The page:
Clinical Evaluation of Near-Infrared Spectroscopy for Testing Cerebrovascular Reactivity in Patients With Carotid Artery Disease
Peter Smielewski , Marek Czosnyka , John D. Pickard , Peter J. Kirkpatrick
AbstractBackground and Purpose Near-infrared spectroscopy (NIRS) derives information about the concentrations of oxyhemoglobin (HbO2) and deoxyhemoglobin (Hb) from measurements of light attenuation caused by these chromophores. The aim of this study was to assess NIRS as a tool for testing CO2 reactivity in patients with carotid artery disease. Methods One hundred patients with symptomatic carotid occlusive disease were examined (age range, 44 to 83 years). The severity of stenosis ranged from 30\% to 100\% (median, 80\%) on the ipsilateral side and 0\% to 100\% (median, 30\%) on the contralateral side. Monitored parameters included transcranial Doppler flow velocity, changes in concentration of HbO2 and Hb, cutaneous laser-Doppler blood flow, end-tidal CO2, arterial blood pressure, and arterial oxygen saturation. Hypercapnia was induced with the use of a 5\% CO2/air mixture for inhalation. To estimate the contribution of skin flow to NIRS during reactivity testing, the superficial temporal artery was compressed, and the NIRS changes in response to the fall in laser-Doppler blood flow were recorded. Finally, reproducibility of reactivity testing was assessed in 10 patients who were subjected to repeated examinations over 3 days. Results Flow velocity– and HbO2-derived reactivity values were related to the severity of the stenosis (P=.0001 and P=.017, respectively). The correlation between the two reactivity modalities was significant (r=.49, P\\textless\.000001). The median estimated contribution of skin flow to NIRS changes was 15.8\%. Another variable affecting HbO2 signal changes during the CO2 challenge was arterial blood pressure (P=.025). Reproducibility of HbO2 reactivity was similar to flow velocity reactivity (14.3\% and 18.6\% variation, respectively). Conclusions NIRS shows potential as an alternative technique for testing CO2 reactivity in patients with carotid disease provided that conditions are carefully controlled. Marked changes in arterial blood pressure may render the NIRS reactivity indices unreliable, and the contribution from extracranial tissue must be taken into account when significant.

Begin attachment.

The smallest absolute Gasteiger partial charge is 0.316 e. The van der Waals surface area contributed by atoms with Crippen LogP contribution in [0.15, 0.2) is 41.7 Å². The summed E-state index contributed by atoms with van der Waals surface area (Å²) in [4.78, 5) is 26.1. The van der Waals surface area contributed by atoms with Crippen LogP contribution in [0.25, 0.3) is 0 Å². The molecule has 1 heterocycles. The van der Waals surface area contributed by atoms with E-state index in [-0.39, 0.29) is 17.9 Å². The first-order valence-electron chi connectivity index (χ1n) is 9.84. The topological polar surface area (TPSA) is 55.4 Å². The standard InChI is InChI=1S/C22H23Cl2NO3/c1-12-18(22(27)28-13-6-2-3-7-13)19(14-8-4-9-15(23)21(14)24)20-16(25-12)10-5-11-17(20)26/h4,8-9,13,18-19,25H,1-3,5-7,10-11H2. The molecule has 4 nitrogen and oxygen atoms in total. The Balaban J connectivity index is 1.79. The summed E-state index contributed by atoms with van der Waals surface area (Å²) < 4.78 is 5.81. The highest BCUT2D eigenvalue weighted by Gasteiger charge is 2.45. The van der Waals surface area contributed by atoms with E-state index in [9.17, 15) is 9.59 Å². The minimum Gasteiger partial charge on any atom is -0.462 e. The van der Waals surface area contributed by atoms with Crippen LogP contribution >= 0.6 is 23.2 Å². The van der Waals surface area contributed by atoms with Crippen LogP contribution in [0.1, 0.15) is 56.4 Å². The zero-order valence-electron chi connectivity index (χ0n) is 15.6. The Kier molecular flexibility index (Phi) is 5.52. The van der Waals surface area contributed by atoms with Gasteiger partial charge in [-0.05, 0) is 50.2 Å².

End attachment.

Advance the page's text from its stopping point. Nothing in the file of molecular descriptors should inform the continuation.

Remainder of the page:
|Journal series||Stroke, ISSN 0039-2499, 1524-4628|
|Keywords in English||carotid artery diseases, Cerebral blood flow, transcranial Doppler, vasomotor reactivity|
|Publication indicators||= 67; = 77|
|Citation count*||79 (2015-02-03)|
* presented citation count is obtained through Internet information analysis and it is close to the number calculated by the Publish or Perish system.